Many old fashioned experts claim that the traditional unpadded piano bench is the best way to stay seated when playing the piano. After all, it’s what they were sitting on when they learned to play piano and it’s what their teachers were sitting on as well. But just because something has been used for hundreds of years doesn’t mean it should never change.
There are several problems with the standard piano bench.
- The non-padded varieties are generally uncomfortable.
- A good, well made, and comfortable piano bench can get expensive.
- The design is not ergonomic at all and often leads to all sorts of lower back pain for individuals who play frequently. The problem is intensified if that person already spends a lot of time seated at a desk for work.
The good news is that there are a number of potential alternatives to the traditional piano bench. Some of these alternatives are actually seats and stools designed for playing other instruments. You won’t be able to slide from one side of the bench to the other. You also won’t be able to share the seat with a friend as you play. But that’s a small price to pay for increased comfort and less back pain.
Here are a few of the best piano bench alternatives.
Adjustable Musicians Stool With Back And Footrest
There are a variety of musicians stools on the market today, which can make the finding the right model a bit tricky. The key is to find a stool that is adjustable, features a backrest, and has an ergonomic design. The stools are traditionally built for musicians who play guitar, cello, or other instruments that need to be properly stabilized while playing.
The best musicians stools will feature more modern design aspects. Older stools were often made of wood and did not have a backrest. These stools would be little better than a piano bench in regards to comfort and lower back pain.
The footrest may not be particularly useful if playing a song that requires frequent use of the pedal. However, if you’re not making heavy use of the pedal, then the foot rest would greatly improve comfort.
Adjustable Drummer’s Throne
Once again, drummer thrones come in many different variations. Some of them feature a backrest while others do not. Many people prefer the backrest because it’s more comfortable and helps support the back. It can reduce shoulder pain, neck pain, and lower back pain. The disadvantage is that it doesn’t provide that classical drum throne appearance. But you’re likely not worried about that since you’ll be using it to play the piano.
Modern drum thrones with backrests look quite a lot like a computer chair. A major difference between the two is that there are no arm rests and no rolling wheels on the drum throne. This is important for playing piano because you want your body weight to be firmly anchored to the ground. Much of the work of playing the piano involves moving the arms, which is very difficult to do properly if your chair and body are moving as well.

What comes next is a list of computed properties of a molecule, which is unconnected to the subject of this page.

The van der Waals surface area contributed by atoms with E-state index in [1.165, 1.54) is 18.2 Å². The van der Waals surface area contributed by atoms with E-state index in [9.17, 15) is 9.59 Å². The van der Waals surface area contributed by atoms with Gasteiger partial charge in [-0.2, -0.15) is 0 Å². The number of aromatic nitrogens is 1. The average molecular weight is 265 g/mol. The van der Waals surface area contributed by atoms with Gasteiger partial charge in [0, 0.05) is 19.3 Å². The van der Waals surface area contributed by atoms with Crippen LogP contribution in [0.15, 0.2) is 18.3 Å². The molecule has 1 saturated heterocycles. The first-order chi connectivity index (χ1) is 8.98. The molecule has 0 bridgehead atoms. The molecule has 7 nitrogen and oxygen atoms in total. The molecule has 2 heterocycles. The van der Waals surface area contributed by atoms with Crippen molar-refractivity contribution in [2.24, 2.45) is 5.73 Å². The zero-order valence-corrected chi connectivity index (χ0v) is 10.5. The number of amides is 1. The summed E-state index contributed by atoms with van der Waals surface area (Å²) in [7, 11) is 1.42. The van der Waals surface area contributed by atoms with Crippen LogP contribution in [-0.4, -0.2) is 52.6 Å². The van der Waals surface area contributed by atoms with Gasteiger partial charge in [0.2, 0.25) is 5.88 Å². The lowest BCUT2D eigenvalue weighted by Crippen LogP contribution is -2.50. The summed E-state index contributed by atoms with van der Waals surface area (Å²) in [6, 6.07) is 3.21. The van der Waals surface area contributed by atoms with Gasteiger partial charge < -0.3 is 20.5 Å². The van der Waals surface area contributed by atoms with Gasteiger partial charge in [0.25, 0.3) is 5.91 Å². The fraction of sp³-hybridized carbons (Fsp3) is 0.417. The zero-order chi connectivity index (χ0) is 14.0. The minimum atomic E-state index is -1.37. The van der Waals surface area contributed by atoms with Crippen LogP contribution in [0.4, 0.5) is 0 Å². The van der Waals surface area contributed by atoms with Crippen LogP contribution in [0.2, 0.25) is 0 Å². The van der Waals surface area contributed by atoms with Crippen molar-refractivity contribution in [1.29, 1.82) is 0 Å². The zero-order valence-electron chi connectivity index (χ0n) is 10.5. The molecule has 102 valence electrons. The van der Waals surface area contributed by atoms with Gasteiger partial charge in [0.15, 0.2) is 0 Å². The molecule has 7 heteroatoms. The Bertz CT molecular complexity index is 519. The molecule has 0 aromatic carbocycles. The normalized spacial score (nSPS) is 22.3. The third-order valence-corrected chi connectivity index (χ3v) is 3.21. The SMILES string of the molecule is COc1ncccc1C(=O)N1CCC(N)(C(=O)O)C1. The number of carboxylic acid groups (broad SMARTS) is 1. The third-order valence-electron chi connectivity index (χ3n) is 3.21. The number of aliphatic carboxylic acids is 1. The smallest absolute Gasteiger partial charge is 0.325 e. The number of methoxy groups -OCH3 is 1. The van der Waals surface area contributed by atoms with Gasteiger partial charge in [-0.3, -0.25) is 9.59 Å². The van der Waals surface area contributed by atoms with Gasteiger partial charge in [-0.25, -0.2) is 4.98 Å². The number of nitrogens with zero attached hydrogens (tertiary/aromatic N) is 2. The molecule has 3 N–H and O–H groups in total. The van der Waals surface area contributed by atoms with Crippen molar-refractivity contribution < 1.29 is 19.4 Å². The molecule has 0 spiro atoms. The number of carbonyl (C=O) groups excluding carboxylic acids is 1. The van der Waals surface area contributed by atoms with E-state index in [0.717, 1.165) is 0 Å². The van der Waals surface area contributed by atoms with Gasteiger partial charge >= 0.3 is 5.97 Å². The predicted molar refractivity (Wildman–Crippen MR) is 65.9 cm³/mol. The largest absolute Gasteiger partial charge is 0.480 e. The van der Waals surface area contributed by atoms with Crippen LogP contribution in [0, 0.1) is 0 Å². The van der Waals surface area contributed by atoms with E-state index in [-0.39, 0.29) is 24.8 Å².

One of the major benefits of a drum throne is the comfort. They are often designed with big and thick cushions on the seat. Many of them are also designed to rock slightly as you lean forward. This help with poor posture and can alleviate back pain. People who play drums face many of the same back-related problems as people who play the piano. For them, the solution often boils down to finding a high-quality drum throne.
There are a couple of other possibilities that should be considered. First, it may be best to invest in a modern piano bench with an ergonomic design. While it is not technically a piano bench alternative, it has the potential to relieve back pain and improve comfort. These benches are designed to have a slight incline on the seat. This makes leaning into the piano feel more natural.
Look at items you may already have at home. My daughter and I used a folding card table chair at first. It wasn’t ideal because it was a little too low for both of us. But, it got us started playing the piano and that is what was important.
Desk chairs are another idea especially if they are height adjustable. Although, I can see the constant moving of the wheels getting on my nerves.
Another alternative is the Swopper chair or any chair that has similar design features. The Swopper sways, rocks, and bounces with the body as you move it. It is designed for people who spend a significant amount of time in a seated position. The disadvantage is that your body weight is not fully anchored to the ground as it should be when playing the piano.
At the end of the day, any of these solutions may be right for you. It depends entirely on the problems you face and why exactly you need an alternative. You may need to test multiple piano bench alternatives until you find the right one.
If cost is the issue, use something you already have at home like a dining table chair or office chair. Then, you can save up for a really good piano bench that you can keep for years.
What other piano bench alternatives do you recommend? Leave your ideas and suggestions in the comments below!
Hello! My Name is Scott and I am the Piano Dad! I started taking piano lessons as an adult to spend time with my 8 year old daughter and love every minute of it. I created this site to help other pianists learn more about playing piano as an adult. Hope you enjoy and learn a little something!